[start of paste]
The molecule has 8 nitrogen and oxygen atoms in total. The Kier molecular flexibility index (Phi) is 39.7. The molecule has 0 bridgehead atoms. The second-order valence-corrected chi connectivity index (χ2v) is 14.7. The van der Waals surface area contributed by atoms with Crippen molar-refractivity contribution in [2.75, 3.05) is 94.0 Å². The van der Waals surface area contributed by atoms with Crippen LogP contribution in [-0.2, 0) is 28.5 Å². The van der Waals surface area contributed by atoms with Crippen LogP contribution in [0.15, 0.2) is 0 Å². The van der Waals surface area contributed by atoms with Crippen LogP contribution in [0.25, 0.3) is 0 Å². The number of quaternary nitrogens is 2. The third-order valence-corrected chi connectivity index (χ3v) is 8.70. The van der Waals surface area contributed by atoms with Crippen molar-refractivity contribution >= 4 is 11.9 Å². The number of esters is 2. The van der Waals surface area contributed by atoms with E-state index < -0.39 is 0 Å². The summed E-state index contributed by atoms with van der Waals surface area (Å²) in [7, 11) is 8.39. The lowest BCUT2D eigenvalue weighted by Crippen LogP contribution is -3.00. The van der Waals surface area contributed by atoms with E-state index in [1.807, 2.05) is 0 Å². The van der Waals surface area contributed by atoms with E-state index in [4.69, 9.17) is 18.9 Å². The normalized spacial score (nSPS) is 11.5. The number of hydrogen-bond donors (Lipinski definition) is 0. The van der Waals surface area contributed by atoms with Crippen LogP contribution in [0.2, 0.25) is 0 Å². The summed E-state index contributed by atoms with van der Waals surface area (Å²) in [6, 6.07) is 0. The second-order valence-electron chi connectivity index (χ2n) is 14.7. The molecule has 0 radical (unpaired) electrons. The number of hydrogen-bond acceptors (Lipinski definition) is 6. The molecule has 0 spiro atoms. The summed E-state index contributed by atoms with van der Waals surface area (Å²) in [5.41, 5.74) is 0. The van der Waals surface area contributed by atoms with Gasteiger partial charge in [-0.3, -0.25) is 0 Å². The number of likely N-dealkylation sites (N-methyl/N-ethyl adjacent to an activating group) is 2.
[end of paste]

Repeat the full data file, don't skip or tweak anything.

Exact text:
The molecule has 8 nitrogen and oxygen atoms in total. The Kier molecular flexibility index (Phi) is 39.7. The molecule has 0 bridgehead atoms. The second-order valence-corrected chi connectivity index (χ2v) is 14.7. The van der Waals surface area contributed by atoms with Crippen molar-refractivity contribution in [2.75, 3.05) is 94.0 Å². The van der Waals surface area contributed by atoms with Crippen LogP contribution in [-0.2, 0) is 28.5 Å². The van der Waals surface area contributed by atoms with Crippen LogP contribution in [0.15, 0.2) is 0 Å². The van der Waals surface area contributed by atoms with Crippen LogP contribution in [0.25, 0.3) is 0 Å². The number of quaternary nitrogens is 2. The third-order valence-corrected chi connectivity index (χ3v) is 8.70. The van der Waals surface area contributed by atoms with Crippen molar-refractivity contribution >= 4 is 11.9 Å². The number of esters is 2. The van der Waals surface area contributed by atoms with E-state index < -0.39 is 0 Å². The summed E-state index contributed by atoms with van der Waals surface area (Å²) in [7, 11) is 8.39. The lowest BCUT2D eigenvalue weighted by Crippen LogP contribution is -3.00. The van der Waals surface area contributed by atoms with E-state index in [1.807, 2.05) is 0 Å². The van der Waals surface area contributed by atoms with E-state index in [4.69, 9.17) is 18.9 Å². The normalized spacial score (nSPS) is 11.5. The number of hydrogen-bond donors (Lipinski definition) is 0. The van der Waals surface area contributed by atoms with Crippen LogP contribution in [0.2, 0.25) is 0 Å². The summed E-state index contributed by atoms with van der Waals surface area (Å²) in [6, 6.07) is 0. The second-order valence-electron chi connectivity index (χ2n) is 14.7. The molecule has 0 radical (unpaired) electrons. The number of hydrogen-bond acceptors (Lipinski definition) is 6. The molecule has 0 spiro atoms. The summed E-state index contributed by atoms with van der Waals surface area (Å²) in [5.41, 5.74) is 0. The van der Waals surface area contributed by atoms with Gasteiger partial charge in [-0.3, -0.25) is 0 Å². The number of likely N-dealkylation sites (N-methyl/N-ethyl adjacent to an activating group) is 2.